7. #7 steave
    August 19, 2009

    I think this is the coolest video I have ever seen in my life. Thank you!!

  8. #8 Purschy
    August 19, 2009

    Random accident or Intelligent design? You be the judge.

  9. #9 Takophiliac
    August 19, 2009

    In replay to Purschy:
    Did you see how the there are no mechanical parts? The whole system is nothing more than a self replicating chemical reaction. The idea that an all powerful being would design such an elegant, yet obviously flawed process is preposterous. Even you could improve on it given the opportunity, i’m sure.

    In reply to Ian:
    1 million bits is 1/8th of a megabyte. The statement of one error in 1 million bits being the average error rate of computers is preposterous. In media format alone that would result in at least 32000 errors on a DVD. In processing terms, assuming a computer that processes data in 64-bit chunks at modern speeds (~2.5 ghz) could make more than 150,000 errors a second if I didn’t do my math wrong. This web page alone would have several. So, i agree, definitely computers are far more accurate than a 1 per million error rate. GrrlScientist should either elaborate on this figure or correct it.

    In reply to Nate Sulli:
    You need to think about the fact that the animation you saw was handled by a computer. Meaning…, you guessed it, a computer can handle the complexity of replication. Its also important to note that DNA replicase does not create bases, they are already present in solution. The enzyme merely provides a docking site for the appropriate base to insert itself from the solution.

  10. #10 Mike Olson
    August 19, 2009

    I’m currently reading a lot of pop sci stuff on genetics and cellular function. I’m at a library now and can’t really sit back and completely absorb the info from the video. I’ll get on the machine home and check it out. On a different note, good luck in getting to the Antarctic. While in the Navy I’d hoped to go on operation Deep Freeze. I was, however, a single parent and my son came first. I’d think it would be the trip of a lifetime in many ways. More unusual, unbelievable adventure then fun loving relaxation I’m sure. Good luck again.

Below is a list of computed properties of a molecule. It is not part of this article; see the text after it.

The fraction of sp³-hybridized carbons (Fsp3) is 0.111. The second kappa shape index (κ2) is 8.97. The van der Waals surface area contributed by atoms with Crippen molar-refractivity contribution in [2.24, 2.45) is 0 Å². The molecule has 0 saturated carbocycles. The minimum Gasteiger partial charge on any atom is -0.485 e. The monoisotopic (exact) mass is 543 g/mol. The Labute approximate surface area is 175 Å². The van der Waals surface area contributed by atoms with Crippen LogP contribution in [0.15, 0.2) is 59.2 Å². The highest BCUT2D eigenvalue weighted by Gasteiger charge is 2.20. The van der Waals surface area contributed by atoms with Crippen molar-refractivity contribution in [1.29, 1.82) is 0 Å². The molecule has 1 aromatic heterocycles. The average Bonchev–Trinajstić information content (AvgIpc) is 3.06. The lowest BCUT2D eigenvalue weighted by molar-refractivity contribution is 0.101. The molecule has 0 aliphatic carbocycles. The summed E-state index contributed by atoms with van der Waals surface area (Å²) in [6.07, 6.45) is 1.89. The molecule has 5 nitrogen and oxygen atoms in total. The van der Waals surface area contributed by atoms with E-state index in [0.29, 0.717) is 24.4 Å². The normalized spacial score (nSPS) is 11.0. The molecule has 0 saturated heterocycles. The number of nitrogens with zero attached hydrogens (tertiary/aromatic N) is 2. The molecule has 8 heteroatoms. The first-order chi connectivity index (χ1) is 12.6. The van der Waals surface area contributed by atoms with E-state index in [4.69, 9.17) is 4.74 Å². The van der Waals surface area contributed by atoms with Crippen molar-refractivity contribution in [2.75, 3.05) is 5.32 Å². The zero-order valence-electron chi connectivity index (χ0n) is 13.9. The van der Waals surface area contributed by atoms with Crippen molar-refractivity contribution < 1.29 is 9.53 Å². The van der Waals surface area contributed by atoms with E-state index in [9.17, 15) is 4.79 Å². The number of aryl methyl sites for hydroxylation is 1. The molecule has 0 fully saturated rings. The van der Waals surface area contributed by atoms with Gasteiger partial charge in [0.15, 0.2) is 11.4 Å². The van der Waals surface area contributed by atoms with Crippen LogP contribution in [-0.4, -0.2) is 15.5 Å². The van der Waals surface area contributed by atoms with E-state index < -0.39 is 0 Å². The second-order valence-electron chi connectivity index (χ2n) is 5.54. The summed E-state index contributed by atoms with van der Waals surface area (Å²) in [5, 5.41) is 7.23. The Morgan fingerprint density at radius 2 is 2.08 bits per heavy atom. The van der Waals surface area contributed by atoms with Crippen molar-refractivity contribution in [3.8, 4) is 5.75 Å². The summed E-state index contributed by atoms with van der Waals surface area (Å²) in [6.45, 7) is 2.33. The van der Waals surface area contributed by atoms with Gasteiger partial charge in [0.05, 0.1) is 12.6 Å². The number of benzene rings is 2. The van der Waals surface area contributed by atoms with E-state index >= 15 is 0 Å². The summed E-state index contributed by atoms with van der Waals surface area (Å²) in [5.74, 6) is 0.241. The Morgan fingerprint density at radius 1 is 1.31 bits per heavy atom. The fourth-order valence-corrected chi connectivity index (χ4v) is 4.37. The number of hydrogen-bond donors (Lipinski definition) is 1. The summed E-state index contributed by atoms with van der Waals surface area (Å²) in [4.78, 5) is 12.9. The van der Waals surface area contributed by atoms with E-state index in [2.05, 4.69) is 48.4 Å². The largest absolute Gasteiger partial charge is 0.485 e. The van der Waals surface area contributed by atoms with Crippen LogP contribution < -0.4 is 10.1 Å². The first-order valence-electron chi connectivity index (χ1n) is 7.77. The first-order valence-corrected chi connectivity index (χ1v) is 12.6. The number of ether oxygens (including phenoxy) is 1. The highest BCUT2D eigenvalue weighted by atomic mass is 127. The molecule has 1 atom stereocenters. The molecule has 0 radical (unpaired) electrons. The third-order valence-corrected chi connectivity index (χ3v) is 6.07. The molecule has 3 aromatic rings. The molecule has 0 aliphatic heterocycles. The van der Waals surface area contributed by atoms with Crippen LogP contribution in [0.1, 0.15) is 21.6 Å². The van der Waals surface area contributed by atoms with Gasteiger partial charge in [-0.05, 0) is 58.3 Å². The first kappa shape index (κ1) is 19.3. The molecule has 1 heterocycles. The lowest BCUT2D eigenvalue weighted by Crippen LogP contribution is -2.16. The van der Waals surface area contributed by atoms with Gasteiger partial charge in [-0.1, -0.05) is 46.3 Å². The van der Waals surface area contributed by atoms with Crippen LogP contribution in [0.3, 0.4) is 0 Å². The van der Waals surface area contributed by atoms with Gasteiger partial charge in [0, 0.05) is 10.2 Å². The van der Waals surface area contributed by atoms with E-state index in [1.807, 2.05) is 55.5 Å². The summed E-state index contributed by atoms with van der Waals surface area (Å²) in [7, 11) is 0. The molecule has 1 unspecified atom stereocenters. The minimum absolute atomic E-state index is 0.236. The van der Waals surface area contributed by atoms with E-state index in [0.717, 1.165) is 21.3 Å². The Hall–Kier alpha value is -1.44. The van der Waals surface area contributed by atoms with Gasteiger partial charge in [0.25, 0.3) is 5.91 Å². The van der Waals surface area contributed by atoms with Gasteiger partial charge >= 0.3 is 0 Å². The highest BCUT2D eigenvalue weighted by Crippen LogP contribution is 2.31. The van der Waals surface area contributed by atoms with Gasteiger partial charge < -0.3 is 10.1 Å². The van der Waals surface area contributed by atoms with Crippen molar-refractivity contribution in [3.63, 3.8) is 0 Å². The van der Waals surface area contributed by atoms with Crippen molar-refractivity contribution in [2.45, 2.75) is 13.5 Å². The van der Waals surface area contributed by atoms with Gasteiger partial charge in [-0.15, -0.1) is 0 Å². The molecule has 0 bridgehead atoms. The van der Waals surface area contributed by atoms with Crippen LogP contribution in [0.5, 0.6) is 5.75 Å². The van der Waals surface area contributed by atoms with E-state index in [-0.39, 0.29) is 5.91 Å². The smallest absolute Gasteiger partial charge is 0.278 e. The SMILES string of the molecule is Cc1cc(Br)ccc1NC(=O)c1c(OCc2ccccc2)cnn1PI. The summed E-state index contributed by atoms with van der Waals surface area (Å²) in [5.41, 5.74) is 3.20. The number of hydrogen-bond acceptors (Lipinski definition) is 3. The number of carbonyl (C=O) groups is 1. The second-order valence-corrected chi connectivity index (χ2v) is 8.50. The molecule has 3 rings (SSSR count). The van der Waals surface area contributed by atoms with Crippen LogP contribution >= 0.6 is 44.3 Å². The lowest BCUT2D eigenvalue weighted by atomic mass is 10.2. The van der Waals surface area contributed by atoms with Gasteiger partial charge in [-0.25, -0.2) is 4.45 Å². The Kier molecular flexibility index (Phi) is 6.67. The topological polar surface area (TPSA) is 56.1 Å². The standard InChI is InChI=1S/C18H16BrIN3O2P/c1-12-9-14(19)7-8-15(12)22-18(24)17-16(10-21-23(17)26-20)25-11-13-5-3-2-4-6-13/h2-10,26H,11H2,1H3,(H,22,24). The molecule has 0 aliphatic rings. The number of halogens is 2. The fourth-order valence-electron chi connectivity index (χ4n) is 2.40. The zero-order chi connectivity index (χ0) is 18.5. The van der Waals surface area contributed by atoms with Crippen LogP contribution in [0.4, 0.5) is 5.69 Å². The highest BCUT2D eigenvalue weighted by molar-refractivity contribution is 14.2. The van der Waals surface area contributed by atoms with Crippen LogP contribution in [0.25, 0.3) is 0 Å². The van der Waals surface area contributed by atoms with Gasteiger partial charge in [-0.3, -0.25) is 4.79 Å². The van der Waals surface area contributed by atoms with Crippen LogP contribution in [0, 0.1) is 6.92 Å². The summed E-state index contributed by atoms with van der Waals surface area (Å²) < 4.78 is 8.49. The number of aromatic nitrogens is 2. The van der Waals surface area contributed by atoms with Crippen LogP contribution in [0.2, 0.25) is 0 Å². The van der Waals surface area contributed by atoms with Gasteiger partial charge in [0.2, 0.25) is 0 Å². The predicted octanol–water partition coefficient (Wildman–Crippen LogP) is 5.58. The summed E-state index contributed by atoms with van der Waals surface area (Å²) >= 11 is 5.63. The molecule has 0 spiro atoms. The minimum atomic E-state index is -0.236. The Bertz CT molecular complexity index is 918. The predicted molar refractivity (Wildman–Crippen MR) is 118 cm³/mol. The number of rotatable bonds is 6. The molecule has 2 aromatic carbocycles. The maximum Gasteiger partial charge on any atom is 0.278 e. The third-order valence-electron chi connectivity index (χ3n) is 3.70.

11. #11 amphiox
    August 19, 2009

    Hmm. . . 8 posts before the argument from personal incredulity rises, zombie-like, yet again from the grave.

    Cue the countdown to the inevitable “molecular machine” post, 3. . . 2. . . 1. . . . (channeling the ghost of Charlie Wagner. . . )

    But to answer Purschy’s question. Neither. The system evolved under the influence of natural selection, which is neither random, or intelligently designed.

  12. #12 Jonathan Taylor
    August 21, 2009

    I think the statement GrrlScientist makes about replication fidelity is simply a reversal of the description in the youTube video. The video describes CD burning as having 1 error in 1 billion (bytes?), while DNA replication after proofreading of having a fidelity 3 orders of magnitude better.

  13. #13 Alex Besogonov
    August 22, 2009

    Re: Nate Sulli:

    “Remember a bit is just a one or zero, and a nitrogeneous base is composed of over fifteen atoms each.”

    DNA bases are binary. Each base encodes exactly two bits, so comparison is fair. It’s also true that DNA replication is _way_ more reliable than burning raw data into a CD.

    However, real computers use _error_ _correction_ _codes_ which can ‘fix’ most of errors so you won’t even know they were there. Particularly, on CDs errors correction codes take about 30% of the disk’s physical area.

    Nature doesn’t have ECCs (The Intelligent Designer was not so intelligent, was he?), so it has to use more precise processes.